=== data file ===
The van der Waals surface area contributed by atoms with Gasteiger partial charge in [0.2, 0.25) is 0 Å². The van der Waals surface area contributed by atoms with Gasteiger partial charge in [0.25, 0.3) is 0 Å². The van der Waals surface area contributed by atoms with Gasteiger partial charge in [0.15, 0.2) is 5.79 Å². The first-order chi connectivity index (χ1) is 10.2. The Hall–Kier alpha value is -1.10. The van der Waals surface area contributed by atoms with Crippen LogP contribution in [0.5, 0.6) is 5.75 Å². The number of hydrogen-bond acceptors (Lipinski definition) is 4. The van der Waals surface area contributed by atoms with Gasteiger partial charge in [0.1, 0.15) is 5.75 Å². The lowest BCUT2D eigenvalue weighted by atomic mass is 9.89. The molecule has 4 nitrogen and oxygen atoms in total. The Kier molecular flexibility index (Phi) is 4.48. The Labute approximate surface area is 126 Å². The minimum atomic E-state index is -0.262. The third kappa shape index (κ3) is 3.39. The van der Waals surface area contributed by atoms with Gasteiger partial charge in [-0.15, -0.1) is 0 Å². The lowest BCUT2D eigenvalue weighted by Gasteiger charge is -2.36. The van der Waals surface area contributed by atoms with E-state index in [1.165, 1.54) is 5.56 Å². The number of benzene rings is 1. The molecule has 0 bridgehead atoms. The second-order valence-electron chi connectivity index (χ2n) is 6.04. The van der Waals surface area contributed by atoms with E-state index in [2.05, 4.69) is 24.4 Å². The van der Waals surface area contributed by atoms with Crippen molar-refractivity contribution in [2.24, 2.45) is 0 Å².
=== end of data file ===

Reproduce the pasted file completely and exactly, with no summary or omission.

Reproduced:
The van der Waals surface area contributed by atoms with Gasteiger partial charge in [0.2, 0.25) is 0 Å². The van der Waals surface area contributed by atoms with Gasteiger partial charge in [0.25, 0.3) is 0 Å². The van der Waals surface area contributed by atoms with Gasteiger partial charge in [0.15, 0.2) is 5.79 Å². The first-order chi connectivity index (χ1) is 10.2. The Hall–Kier alpha value is -1.10. The van der Waals surface area contributed by atoms with Crippen LogP contribution in [0.5, 0.6) is 5.75 Å². The number of hydrogen-bond acceptors (Lipinski definition) is 4. The van der Waals surface area contributed by atoms with Gasteiger partial charge in [0.1, 0.15) is 5.75 Å². The lowest BCUT2D eigenvalue weighted by atomic mass is 9.89. The molecule has 4 nitrogen and oxygen atoms in total. The Kier molecular flexibility index (Phi) is 4.48. The Labute approximate surface area is 126 Å². The minimum atomic E-state index is -0.262. The third kappa shape index (κ3) is 3.39. The van der Waals surface area contributed by atoms with Gasteiger partial charge in [-0.15, -0.1) is 0 Å². The lowest BCUT2D eigenvalue weighted by Gasteiger charge is -2.36. The van der Waals surface area contributed by atoms with E-state index in [1.165, 1.54) is 5.56 Å². The number of benzene rings is 1. The molecule has 0 bridgehead atoms. The second-order valence-electron chi connectivity index (χ2n) is 6.04. The van der Waals surface area contributed by atoms with E-state index in [2.05, 4.69) is 24.4 Å². The van der Waals surface area contributed by atoms with Crippen molar-refractivity contribution in [2.24, 2.45) is 0 Å².